While the world can be a tough place full of challenges and injustices, hope is the thread that keeps us moving forward. And sometimes, hope can be found in the most unlikely of places.
Bikers Against Child Abuse (B.A.C.A) is an inspiring non-profit dedicated to creating a safer environment for children who might be at risk of abuse or neglect. In the B.A.C.A mission statement, the group says they “exist as a body of Bikers to empower children to not feel afraid of the world in which they live.” “We let [children] know that, while we’re around, nobody’s going to mess with them,” Chops, president of the B.A.C.A Seven Bridges Chapter in Jacksonville, told WJCT. Members of B.A.C.A work with local official bodies to meet with children who are scared or vulnerable, in order to offer security, protection and reassurance. Children are often gifted with their own special “biker” vest with the B.A.C.A patch sewn on, as well as bumper stickers and other donated gifts.
B.A.C.A members can provide escorts for children if they feel unsafe in their neighborhoods, and have been known to accompany children to therapy sessions and court hearings. Just last December, members of the Kaw River Chapter of B.A.C.A in the United States provided a motorcade to escort a young girl and her family to testify at a criminal hearing in Wyandotte County. They also stood by the girl in court as the hearing proceeded. Rebecca Randles, the attorney for the family, said that the presence of the bikers in the courtroom “altered the sense of power for that little girl.” And back in 2016, members of B.A.C.A’s Los Angeles chapter stood guard over the house of a fifteen-year-old who was pressing charges against her stepfather. They also accompanied the girl to court when she testified.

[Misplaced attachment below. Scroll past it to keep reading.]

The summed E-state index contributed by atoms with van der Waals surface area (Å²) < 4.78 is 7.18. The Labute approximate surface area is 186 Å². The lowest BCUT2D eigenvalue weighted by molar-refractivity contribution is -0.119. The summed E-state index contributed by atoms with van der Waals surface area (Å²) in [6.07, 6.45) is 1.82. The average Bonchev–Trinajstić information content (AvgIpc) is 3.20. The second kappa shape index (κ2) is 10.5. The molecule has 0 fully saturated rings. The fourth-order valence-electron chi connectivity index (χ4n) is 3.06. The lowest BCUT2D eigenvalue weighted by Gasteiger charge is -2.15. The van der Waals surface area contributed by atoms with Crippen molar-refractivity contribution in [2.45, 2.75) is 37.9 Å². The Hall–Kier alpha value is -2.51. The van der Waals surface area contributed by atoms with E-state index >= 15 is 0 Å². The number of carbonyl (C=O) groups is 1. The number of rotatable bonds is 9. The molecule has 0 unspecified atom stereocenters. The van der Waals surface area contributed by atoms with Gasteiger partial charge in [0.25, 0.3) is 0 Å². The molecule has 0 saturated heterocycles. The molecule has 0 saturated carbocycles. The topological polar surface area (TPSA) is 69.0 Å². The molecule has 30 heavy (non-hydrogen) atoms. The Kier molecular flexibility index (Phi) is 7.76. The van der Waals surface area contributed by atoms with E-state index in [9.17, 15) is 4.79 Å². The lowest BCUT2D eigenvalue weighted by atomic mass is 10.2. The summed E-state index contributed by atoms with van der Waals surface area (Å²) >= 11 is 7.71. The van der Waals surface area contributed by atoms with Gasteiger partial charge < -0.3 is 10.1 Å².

The girl gratefully described the comfort of having the bikers in the room. “I looked over and B.A.C.A. is there, and they’re just sitting there with their thumbs up giving me the emotional support that I needed.” Bikers Against Child Abuse was founded in 1995 by a biker and licensed social worker named John Paul “Chief” Lilly. After meeting an eight-year-old boy who was too scared to leave his own house, Chief welcomed the boy into his biking community to offer a sense of security. Chief immediately noticed a big improvement in the boy’s sociability and confidence, and realised the positive potential of the biking community’s power.
The organization now has chapters all over the world, and has had a profound impact on the lives of hundreds of children. As the president of B.A.C.A’s LA chapter, Tombstone, says – “We are scarier than their perpetrator, we are scarier than their demons, and it works. We are that single strand of barbed wire between hell and happiness for them.”